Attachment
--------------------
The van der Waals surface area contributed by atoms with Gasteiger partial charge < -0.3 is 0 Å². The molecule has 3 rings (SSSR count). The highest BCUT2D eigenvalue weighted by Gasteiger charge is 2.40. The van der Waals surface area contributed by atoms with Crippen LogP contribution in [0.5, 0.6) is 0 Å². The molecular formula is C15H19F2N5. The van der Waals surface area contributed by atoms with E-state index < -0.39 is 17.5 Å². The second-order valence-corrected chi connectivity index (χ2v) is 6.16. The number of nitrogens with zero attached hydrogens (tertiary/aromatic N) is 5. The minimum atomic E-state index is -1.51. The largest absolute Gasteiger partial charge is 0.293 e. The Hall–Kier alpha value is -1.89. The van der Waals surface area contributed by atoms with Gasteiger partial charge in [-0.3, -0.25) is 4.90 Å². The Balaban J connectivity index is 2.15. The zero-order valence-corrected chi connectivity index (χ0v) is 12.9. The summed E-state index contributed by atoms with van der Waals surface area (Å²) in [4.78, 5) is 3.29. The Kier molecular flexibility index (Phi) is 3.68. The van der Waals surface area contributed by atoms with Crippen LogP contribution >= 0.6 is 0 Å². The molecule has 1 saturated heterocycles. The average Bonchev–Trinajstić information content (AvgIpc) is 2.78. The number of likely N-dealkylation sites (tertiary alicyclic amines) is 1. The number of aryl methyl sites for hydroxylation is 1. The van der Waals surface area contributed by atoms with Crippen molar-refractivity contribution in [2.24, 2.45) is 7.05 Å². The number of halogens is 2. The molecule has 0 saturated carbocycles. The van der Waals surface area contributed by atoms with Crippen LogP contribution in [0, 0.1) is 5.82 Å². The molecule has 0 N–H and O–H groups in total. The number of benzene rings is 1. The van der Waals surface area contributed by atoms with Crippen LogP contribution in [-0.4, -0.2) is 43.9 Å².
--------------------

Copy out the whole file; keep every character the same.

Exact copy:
The van der Waals surface area contributed by atoms with Gasteiger partial charge < -0.3 is 0 Å². The molecule has 3 rings (SSSR count). The highest BCUT2D eigenvalue weighted by Gasteiger charge is 2.40. The van der Waals surface area contributed by atoms with Crippen LogP contribution in [0.5, 0.6) is 0 Å². The molecular formula is C15H19F2N5. The van der Waals surface area contributed by atoms with E-state index < -0.39 is 17.5 Å². The second-order valence-corrected chi connectivity index (χ2v) is 6.16. The number of nitrogens with zero attached hydrogens (tertiary/aromatic N) is 5. The minimum atomic E-state index is -1.51. The largest absolute Gasteiger partial charge is 0.293 e. The Hall–Kier alpha value is -1.89. The van der Waals surface area contributed by atoms with Gasteiger partial charge in [-0.3, -0.25) is 4.90 Å². The Balaban J connectivity index is 2.15. The zero-order valence-corrected chi connectivity index (χ0v) is 12.9. The summed E-state index contributed by atoms with van der Waals surface area (Å²) in [4.78, 5) is 3.29. The Kier molecular flexibility index (Phi) is 3.68. The van der Waals surface area contributed by atoms with Crippen LogP contribution >= 0.6 is 0 Å². The molecule has 1 saturated heterocycles. The average Bonchev–Trinajstić information content (AvgIpc) is 2.78. The number of likely N-dealkylation sites (tertiary alicyclic amines) is 1. The number of aryl methyl sites for hydroxylation is 1. The van der Waals surface area contributed by atoms with Crippen molar-refractivity contribution in [2.24, 2.45) is 7.05 Å². The number of halogens is 2. The molecule has 0 saturated carbocycles. The van der Waals surface area contributed by atoms with Crippen LogP contribution in [0, 0.1) is 5.82 Å². The molecule has 0 N–H and O–H groups in total. The number of benzene rings is 1. The van der Waals surface area contributed by atoms with Crippen LogP contribution in [-0.4, -0.2) is 43.9 Å².